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Questions on the Wilderness and Loss
by Fred Pruitt

Questions on the Wilderness and Loss

By Fred Pruitt

Another question and answer.

Dear ______,

You ask a great question. I do deal somewhat with that question in the book, but you have really asked about two things.

I. The "wilderness" experience is to me, in a nutshell, our progress from Egypt (under the dominion of darkness as a slave of Pharaoh who is type, in this instance, of the devil), through baptism in the Red Sea after Passover (Christ's sacrifice for us as the Lamb and our baptism into Him -- Paul talks about this in 1 Cor 10), through the wilderness to Mt. Sinai. We cannot get to the other side of the wilderness, i.e., to cross over the Jordan and into the Land of Promise, except by this route and a confrontation with the law. The reason why it is necessary -- and this is something the Spirit does and not as a "church program" or any kind of thing planned and instituted by man -- is because coming out of Egypt we are still bringing with us this consciousness of ourselves as indepedent, that is, sort of islands of self unto ourselves, and now we try to "become" what we are supposed to be by donning all these new attributes (love, peace, joy, gentleness, wisdom, righteousness, etc.) that a "Christian is supposed to have." I don't care if we go to a "grace" church or a pure legalistic church, it really doesn't matter, because no matter how it is preached, until we are shed of this false consciousness of independence we have inherited from the Fall, we hear it all as law, i.e., something WE are supposed to reach, attain to, etc.

People have wondered why Romans 7 is in-between chapters 6 & 8. It seems a contradiction to those chapters. It is because though we may first learn the truths of Romans 6, which says we have died to sin, until we are confronted with a brick wall of something I cannot attain to, like Paul's struggle to overcome his covetousness, we don't find our way through to the freedom of living in the Spirit in Romans 8. Romans 6 is the facts. Romans 7 is the negative experience it takes to get the facts into us as living realities, which comes to fruition in Romans 8. So Romans 7 is absolutely necessary.

It takes this, "I want to but can't make it happen," experience of Romans 7 to finally drive the nail all the way down into the coffin that we have "died with him in his death," and simply cannot, by trying by self-effort, reach our goal.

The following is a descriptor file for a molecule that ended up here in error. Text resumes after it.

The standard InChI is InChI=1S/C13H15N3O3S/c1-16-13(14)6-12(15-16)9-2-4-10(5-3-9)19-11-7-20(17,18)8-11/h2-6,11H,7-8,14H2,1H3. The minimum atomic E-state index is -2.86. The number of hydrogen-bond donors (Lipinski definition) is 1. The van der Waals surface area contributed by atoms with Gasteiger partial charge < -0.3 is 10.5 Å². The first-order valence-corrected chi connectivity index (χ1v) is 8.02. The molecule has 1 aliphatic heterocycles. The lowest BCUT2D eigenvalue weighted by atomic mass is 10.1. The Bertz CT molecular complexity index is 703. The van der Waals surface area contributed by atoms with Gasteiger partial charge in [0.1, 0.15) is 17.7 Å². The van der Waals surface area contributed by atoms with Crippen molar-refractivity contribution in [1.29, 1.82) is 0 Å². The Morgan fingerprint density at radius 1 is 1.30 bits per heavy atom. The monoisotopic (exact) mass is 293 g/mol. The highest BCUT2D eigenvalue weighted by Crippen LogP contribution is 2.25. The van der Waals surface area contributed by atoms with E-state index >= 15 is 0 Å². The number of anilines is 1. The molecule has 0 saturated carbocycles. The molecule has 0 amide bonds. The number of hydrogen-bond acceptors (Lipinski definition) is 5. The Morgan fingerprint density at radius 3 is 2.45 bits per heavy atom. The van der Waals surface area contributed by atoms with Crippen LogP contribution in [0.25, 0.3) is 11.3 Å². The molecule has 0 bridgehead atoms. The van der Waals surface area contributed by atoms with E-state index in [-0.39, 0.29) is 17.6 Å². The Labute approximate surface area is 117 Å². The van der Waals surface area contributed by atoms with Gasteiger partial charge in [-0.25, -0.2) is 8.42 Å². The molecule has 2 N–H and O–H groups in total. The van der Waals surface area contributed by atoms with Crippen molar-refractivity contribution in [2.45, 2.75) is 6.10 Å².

The man of flesh -- which is independent self-mindedness (or Paul's term, a mind set on the flesh), cannot exist in the kingdom. That is why at Sinai Moses could go up on the mountain amidst the fire, smoke, lightning, and terrible darkness, and come down unscathed -- actually even glowing -- but the children of Israel could not even touch the mountain or they would die. They represent being "flesh minded," -- just myself alone, trying to be obedient to God, whereas Moses, through his previous 40 year stint in the wilderness, through the burning bush has come to be representative of the man who knows it is "no longer I, but Christ," having put off that man of the flesh, and now living entirely as the man of the Spirit.

Then the people finally get to the edge of the Promised Land, the first time, and of course they cannot go in because of unbelief. This has lots of meaning for us, but for this discussion I realized one day that OF COURSE they were in unbelief. They were still in the flesh, i.e., consciousness of independence instead of "I and my Father are one," and OF COURSE they saw themselves as grasshoppers when confronted with the obstacle in the land. So because of all that they are sent back for another 38 years trek in the wilderness, in which all that generation which had been born in Egypt (consciousness of themselves as independent and separate from God) that was of age at that first confrontation, perished in those 38 years, so that when they come back the second time to the edge of the Promise, this time poised to go in and take the land, it is a completely new generation (new creation -- Christ formed in them) -- all born in the wilderness and knowing nothing but God's provision of daily bread, water, shoes not wearing out, and continual guidance by the Spirit. THAT generation was ready to take the land. And such are we, because now we have cast aside the old as dead, and we are this new generation, born in the provision and leading of the Spirit, ready to walk over Jordan on dry ground.

And that story is all a type for us to realize that we are the same. God takes us that same way.